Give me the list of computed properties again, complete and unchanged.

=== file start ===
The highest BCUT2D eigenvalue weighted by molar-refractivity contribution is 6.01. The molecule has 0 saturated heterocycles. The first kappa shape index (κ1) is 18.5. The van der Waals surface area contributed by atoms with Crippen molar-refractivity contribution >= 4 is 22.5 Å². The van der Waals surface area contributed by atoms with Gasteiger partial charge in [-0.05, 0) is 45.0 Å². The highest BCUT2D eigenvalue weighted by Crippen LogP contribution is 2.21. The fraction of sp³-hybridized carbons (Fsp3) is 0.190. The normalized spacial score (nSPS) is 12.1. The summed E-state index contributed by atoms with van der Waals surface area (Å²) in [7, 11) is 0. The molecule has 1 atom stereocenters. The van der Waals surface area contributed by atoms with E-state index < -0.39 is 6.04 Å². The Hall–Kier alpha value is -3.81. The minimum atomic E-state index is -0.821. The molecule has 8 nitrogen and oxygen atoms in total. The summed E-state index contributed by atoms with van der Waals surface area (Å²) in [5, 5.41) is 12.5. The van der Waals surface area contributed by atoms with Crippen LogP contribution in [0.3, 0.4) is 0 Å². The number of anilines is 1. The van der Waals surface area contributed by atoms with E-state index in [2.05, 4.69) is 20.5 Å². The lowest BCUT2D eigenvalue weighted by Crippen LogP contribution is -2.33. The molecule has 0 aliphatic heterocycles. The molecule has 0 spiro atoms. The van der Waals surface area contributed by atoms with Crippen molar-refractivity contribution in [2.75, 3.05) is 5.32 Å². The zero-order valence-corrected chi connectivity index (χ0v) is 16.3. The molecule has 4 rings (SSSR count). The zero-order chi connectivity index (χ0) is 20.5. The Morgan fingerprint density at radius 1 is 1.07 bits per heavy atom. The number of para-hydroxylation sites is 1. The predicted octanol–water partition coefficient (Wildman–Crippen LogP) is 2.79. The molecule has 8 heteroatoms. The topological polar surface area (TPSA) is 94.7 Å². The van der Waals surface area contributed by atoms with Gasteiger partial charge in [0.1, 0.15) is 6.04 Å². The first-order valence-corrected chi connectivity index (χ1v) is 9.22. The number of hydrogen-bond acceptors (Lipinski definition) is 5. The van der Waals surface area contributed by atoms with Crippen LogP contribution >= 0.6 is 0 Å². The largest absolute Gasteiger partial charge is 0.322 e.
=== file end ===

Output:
The highest BCUT2D eigenvalue weighted by molar-refractivity contribution is 6.01. The molecule has 0 saturated heterocycles. The first kappa shape index (κ1) is 18.5. The van der Waals surface area contributed by atoms with Crippen molar-refractivity contribution >= 4 is 22.5 Å². The van der Waals surface area contributed by atoms with Gasteiger partial charge in [-0.05, 0) is 45.0 Å². The highest BCUT2D eigenvalue weighted by Crippen LogP contribution is 2.21. The fraction of sp³-hybridized carbons (Fsp3) is 0.190. The normalized spacial score (nSPS) is 12.1. The summed E-state index contributed by atoms with van der Waals surface area (Å²) in [7, 11) is 0. The molecule has 1 atom stereocenters. The van der Waals surface area contributed by atoms with E-state index < -0.39 is 6.04 Å². The Hall–Kier alpha value is -3.81. The minimum atomic E-state index is -0.821. The molecule has 8 nitrogen and oxygen atoms in total. The summed E-state index contributed by atoms with van der Waals surface area (Å²) in [5, 5.41) is 12.5. The van der Waals surface area contributed by atoms with Crippen LogP contribution in [0.3, 0.4) is 0 Å². The number of anilines is 1. The van der Waals surface area contributed by atoms with E-state index in [2.05, 4.69) is 20.5 Å². The lowest BCUT2D eigenvalue weighted by Crippen LogP contribution is -2.33. The molecule has 0 aliphatic heterocycles. The molecule has 0 spiro atoms. The van der Waals surface area contributed by atoms with Crippen molar-refractivity contribution in [2.75, 3.05) is 5.32 Å². The zero-order valence-corrected chi connectivity index (χ0v) is 16.3. The molecule has 4 rings (SSSR count). The zero-order chi connectivity index (χ0) is 20.5. The Morgan fingerprint density at radius 1 is 1.07 bits per heavy atom. The number of para-hydroxylation sites is 1. The predicted octanol–water partition coefficient (Wildman–Crippen LogP) is 2.79. The molecule has 8 heteroatoms. The topological polar surface area (TPSA) is 94.7 Å². The van der Waals surface area contributed by atoms with Gasteiger partial charge in [0.1, 0.15) is 6.04 Å². The first-order valence-corrected chi connectivity index (χ1v) is 9.22. The number of hydrogen-bond acceptors (Lipinski definition) is 5. The van der Waals surface area contributed by atoms with Crippen LogP contribution >= 0.6 is 0 Å². The largest absolute Gasteiger partial charge is 0.322 e.